The process of getting a “routine” divorce may be complicated – but a complex divorce involves unique and challenging issues. These complex divorce issues require skill and strategy to achieve a fair and reasonable outcome. Clearly, a case involving a family business or professional practice must be considered as a complex divorce, because valuation issues are likely to arise. Similarly, a case involving executive compensation presents special issues. Other cases are complex because they involve issues that may be overlooked or botched in the hands of the wrong lawyer.
- Asset Tracing or Transmutation
Comingling, retitling, transmutation and tracing are related concepts that come into play in equitable distribution of marital property. Pennsylvania case law holds that separate property may be converted into marital property by re-titling in joint names, but may not be converted by comingling, in which separate property is deposited into an account titled in the individual name of one spouse that contains marital property. Pennsylvania also rejects transmutation, in which separate property is converted when marital funds are used for maintenance, improvements or debt service associated with separate property. The Divorce Code, 23 Pa.C.S. § 3501(b), establishes a presumption that property acquired during the marriage is marital property. Still, divorcing spouses may prove that property acquired during the marriage is not marital property, if it qualifies under one of the § 3501(a) criteria, such as gifts or inheritance. When gifts or inheritance have been mixed with marital funds, it might become necessary to trace the separate property element (so that the contributor may get credit), or seek a diminishing credit under Sergi v. Sergi, 506 A.2d 928 (Pa.Super.1986), or request an unequal division of property under 23 Pa.C.S. § 3502(a).
- Double dipping
If an income-producing asset has been divided in equitable distribution, the same asset cannot be used as an income source for paying alimony during the same time period. For instance, it might be unfair for a divorced spouse to pay alimony from his or her share of a pension that has been divided in equitable distribution. This concept has been recognized and adopted by Pennsylvania courts. Berry v. Berry, 898 A.2d 1100 (Pa.Super. 2006); Diament v. Diament, 816 A.2d 256, 277 (Pa.Super. 2003) (advance of marital assets); Miller v. Miller, 783 A.2d 832 (Pa.Super. 2001)(proceeds from sale of marital property); Rohrer v. Rohrer, 715 A.2d 463 (Pa.Super. 1998)(retained earnings of a business); Kokolis v. Kokolis, 83 Pa.D. & C.4th 214 (Ally. 2006)(pension in pay status), affirmed, 927 A.2d 663 (Pa.Super. 2007); cf. McFadden v. McFadden, 563 A.2d 180 (Pa.Super.1989)(pension in pay status).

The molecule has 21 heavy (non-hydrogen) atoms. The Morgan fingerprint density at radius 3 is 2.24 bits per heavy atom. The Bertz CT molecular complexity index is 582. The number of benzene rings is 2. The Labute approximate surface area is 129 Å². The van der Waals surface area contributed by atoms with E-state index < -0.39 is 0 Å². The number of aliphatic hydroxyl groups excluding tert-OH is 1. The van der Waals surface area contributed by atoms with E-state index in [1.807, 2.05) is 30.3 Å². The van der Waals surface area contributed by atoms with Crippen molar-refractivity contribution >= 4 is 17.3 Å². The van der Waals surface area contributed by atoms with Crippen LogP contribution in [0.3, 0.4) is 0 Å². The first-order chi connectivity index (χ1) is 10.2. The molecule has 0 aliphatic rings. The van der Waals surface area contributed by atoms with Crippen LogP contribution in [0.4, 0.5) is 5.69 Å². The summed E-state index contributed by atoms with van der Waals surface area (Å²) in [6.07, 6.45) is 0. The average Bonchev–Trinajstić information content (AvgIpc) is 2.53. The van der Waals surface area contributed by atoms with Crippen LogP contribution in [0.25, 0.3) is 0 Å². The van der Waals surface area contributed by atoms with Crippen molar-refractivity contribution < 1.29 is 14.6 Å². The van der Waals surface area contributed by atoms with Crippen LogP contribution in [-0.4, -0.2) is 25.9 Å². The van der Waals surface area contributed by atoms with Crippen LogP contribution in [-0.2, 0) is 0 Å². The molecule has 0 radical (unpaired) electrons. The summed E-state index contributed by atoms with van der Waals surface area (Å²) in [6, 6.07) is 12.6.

- Date of separation
Separation is legally important for two main reasons: (1) the date of separation kicks off the waiting period for a unilateral divorce; and (2) the date of separation is the cutoff point for identifying marital property. Like most states, Pennsylvania does not recognize a “legal separation,” as it did prior to 1980. Whether or not a couple is separated, in the eyes of the law, depends upon the circumstances. Couples can be separated, even while living under the same roof. Some factors that might come into play would include: cessation of a sexual relationship, separation of financial accounts; and representing to the community that the parties are separated. For the separation period to commence, there must be an intention by one party to dissolve the marriage and that intention must be clearly manifested and communicated to the other party. Sinha v. Sinha, 526 A.2d 65 (Pa. 1987).